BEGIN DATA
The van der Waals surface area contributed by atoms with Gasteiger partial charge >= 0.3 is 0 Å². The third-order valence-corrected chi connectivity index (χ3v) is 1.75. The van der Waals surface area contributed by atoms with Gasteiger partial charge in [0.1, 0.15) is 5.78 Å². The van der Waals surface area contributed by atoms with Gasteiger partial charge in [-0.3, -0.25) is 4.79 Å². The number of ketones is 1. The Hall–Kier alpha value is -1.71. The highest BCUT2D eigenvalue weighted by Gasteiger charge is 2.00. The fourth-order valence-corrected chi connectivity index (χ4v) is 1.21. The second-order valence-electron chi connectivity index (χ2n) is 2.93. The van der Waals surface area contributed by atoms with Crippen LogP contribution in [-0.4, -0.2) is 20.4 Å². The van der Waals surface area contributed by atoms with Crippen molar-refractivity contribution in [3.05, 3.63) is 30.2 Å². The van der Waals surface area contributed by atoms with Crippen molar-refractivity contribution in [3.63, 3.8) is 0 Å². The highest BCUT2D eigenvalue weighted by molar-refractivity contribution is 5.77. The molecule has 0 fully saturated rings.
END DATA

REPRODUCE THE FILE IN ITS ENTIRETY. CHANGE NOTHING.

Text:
The van der Waals surface area contributed by atoms with Gasteiger partial charge >= 0.3 is 0 Å². The third-order valence-corrected chi connectivity index (χ3v) is 1.75. The van der Waals surface area contributed by atoms with Gasteiger partial charge in [0.1, 0.15) is 5.78 Å². The van der Waals surface area contributed by atoms with Gasteiger partial charge in [-0.3, -0.25) is 4.79 Å². The number of ketones is 1. The Hall–Kier alpha value is -1.71. The highest BCUT2D eigenvalue weighted by Gasteiger charge is 2.00. The fourth-order valence-corrected chi connectivity index (χ4v) is 1.21. The second-order valence-electron chi connectivity index (χ2n) is 2.93. The van der Waals surface area contributed by atoms with Crippen LogP contribution in [-0.4, -0.2) is 20.4 Å². The van der Waals surface area contributed by atoms with Crippen molar-refractivity contribution in [3.05, 3.63) is 30.2 Å². The van der Waals surface area contributed by atoms with Crippen molar-refractivity contribution in [3.63, 3.8) is 0 Å². The highest BCUT2D eigenvalue weighted by molar-refractivity contribution is 5.77. The molecule has 0 fully saturated rings.